Welsh Bardic Verse Lesson 3

Lesson 3

Englyn Unodl Union

 It is time to introduce a series of Welsh poetic forms called englynion. (Englynion is plural.  The single form of the noun is englyn.)  There are eight separate types of englynion, but one, the englyn unodl union (straight, one rhyme englyn) is more popular than all of the other forms put together.  If one doesn't specify which type of englyn is under discussion, it is assumed to be an unodl union.

If you know me, you know I love englynion.   I write them often and talk about them all of the time.  I would like to introduce the form here because it is short, although it can be used with other meters to create longer poems.  The englyn also requires cynghanedd, so it is a good use of a skill which I hope you have been practicing.

This four-line stanza has thirty syllables.  All four lines rhyme. There are ten syllables in line one, followed in subsequent lines by six, seven and seven syllables.  The cyrch, or “attack” places the first rhyme one, two or three syllables before the end of the first line.  Use a dash to separate this “tag” from the rest of the line.  Cynghanedd connects the end of line one to the beginning of line two.


(I)        Englyn Unodl Union

10 syllables _ _ _ _ _ _ _ _ (rhyme A) __ (cynghanedd)

       6 syllables (cynghanedd) _ _ _ _ _ _ (rhyme A)

  7 syllables _ _ _ _ _ _ _ (rhyme A)

  7 syllables _ _ _ _ _ _ _ (rhyme A)


 Here is an englyn unodl union of mine:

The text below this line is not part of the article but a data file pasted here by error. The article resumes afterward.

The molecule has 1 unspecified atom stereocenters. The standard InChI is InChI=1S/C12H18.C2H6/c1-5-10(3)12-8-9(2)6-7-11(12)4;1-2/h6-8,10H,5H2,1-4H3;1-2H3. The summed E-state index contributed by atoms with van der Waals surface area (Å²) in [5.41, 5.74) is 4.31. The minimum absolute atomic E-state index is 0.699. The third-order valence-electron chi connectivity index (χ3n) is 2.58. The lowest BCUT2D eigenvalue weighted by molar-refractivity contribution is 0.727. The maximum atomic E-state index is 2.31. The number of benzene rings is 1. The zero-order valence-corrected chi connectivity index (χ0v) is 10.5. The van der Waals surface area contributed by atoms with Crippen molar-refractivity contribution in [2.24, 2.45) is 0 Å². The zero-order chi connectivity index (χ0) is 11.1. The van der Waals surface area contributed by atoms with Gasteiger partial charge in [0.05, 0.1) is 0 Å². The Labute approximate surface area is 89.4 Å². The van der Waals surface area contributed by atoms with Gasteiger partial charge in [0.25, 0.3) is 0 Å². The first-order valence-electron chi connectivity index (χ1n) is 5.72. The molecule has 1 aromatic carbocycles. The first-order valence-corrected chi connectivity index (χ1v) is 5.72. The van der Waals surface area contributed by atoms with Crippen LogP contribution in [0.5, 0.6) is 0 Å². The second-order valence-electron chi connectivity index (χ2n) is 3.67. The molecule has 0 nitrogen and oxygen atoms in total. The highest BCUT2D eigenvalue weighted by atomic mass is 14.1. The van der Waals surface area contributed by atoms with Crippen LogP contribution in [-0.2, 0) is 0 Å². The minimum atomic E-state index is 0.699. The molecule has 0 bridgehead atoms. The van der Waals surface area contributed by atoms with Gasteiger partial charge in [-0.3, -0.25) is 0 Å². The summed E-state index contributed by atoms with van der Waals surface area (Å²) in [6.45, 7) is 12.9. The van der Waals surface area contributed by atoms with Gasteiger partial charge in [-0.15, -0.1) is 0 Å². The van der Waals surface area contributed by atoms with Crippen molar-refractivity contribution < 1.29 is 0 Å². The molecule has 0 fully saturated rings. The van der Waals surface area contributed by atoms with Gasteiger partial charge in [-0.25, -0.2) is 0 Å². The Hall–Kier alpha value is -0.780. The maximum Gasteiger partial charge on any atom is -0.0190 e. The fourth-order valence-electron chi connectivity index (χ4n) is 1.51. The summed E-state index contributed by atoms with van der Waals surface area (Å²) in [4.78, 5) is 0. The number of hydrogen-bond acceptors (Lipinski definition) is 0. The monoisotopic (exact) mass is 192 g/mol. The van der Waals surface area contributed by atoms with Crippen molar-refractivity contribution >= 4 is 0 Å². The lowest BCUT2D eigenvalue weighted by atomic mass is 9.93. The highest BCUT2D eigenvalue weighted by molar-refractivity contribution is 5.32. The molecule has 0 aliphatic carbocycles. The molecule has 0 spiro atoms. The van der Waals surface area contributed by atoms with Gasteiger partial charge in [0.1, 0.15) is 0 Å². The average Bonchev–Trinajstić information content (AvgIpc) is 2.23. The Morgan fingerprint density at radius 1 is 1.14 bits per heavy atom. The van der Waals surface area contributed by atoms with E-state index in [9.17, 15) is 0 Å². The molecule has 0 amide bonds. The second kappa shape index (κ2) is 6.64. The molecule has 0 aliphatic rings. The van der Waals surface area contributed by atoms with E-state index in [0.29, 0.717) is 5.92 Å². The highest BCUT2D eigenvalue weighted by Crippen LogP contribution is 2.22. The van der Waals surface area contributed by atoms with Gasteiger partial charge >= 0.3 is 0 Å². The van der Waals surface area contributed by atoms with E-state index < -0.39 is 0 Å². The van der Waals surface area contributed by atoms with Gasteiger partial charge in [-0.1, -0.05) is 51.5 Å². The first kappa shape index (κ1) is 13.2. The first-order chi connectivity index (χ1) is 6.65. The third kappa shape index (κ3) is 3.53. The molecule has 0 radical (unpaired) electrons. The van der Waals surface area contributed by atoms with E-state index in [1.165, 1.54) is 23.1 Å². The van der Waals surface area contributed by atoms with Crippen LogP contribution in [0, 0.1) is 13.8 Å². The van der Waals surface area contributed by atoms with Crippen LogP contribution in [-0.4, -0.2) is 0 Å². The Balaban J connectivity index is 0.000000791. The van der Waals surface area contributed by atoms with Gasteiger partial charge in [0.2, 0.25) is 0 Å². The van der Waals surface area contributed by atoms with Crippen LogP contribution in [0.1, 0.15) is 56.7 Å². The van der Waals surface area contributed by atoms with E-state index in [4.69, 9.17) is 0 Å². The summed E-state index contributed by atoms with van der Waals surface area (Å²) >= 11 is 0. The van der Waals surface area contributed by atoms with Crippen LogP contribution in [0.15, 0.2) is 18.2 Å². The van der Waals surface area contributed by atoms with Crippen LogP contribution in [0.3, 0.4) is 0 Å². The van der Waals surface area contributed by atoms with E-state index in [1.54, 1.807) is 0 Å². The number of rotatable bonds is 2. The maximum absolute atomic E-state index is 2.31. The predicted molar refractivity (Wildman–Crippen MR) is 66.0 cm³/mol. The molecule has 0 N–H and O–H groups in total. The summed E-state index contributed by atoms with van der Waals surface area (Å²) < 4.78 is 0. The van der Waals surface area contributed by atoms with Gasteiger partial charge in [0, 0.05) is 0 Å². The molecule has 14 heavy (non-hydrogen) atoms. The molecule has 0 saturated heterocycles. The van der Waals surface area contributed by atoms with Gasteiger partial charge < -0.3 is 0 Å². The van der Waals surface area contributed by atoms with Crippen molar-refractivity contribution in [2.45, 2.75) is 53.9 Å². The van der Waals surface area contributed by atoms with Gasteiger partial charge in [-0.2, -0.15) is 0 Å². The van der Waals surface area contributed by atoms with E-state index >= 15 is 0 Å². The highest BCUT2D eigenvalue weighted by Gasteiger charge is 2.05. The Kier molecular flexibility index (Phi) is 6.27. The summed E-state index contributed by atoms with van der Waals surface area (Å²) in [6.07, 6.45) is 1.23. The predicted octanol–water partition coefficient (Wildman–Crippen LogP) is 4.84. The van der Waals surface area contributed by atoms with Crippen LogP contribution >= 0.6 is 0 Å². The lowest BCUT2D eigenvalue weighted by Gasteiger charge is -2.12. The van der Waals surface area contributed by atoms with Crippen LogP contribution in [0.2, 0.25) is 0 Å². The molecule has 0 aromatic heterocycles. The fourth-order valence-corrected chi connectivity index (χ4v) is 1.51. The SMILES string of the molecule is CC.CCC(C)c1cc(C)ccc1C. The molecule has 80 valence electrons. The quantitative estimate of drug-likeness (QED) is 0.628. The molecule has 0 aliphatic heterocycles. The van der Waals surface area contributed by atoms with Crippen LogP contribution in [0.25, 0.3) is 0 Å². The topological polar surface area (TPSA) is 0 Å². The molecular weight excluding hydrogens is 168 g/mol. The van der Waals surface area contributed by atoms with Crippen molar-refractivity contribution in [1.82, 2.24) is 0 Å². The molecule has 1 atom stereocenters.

Forget-Me-Nots and Fir Trees

Two seeds underneath the soil both twist – roots!

       Right as rain in the mist,

  Race for equal grace and grist.

  The long and short coexist!

       (Harp Strings, p. 16.)

Please note that Welsh poetry always scans on the syllable, not on stresses in the line

The englyn is so fundamental to Welsh bardic verse that students often make a parlor game out of it.  One poet will call out the first two lines of an original englyn.  This is known as the cyrch or “attack” as in launching a paladr, an arrow.  A second poet completes the poem with two final lines.  This is known as the esgyll the “feather,” “fletching,” or “wings,” again as on an arrow.  As the game shows, there are two parts to the verse.  The attack develops dramatic tension and the wings resolve it. 

The englyn unodl union is fundamental to Welsh bardic tradition.  Syllabic scansion, enjambment, required rhyme and cynghanedd are all elements a bard must master, so begin here.  Whether you launch an arrow shaft into a gathering of poets to see if someone else can fletch it, or craft a complete poem on your own, the englyn unodl union is a poetic form you’ll be glad to have in your bardic tool kit.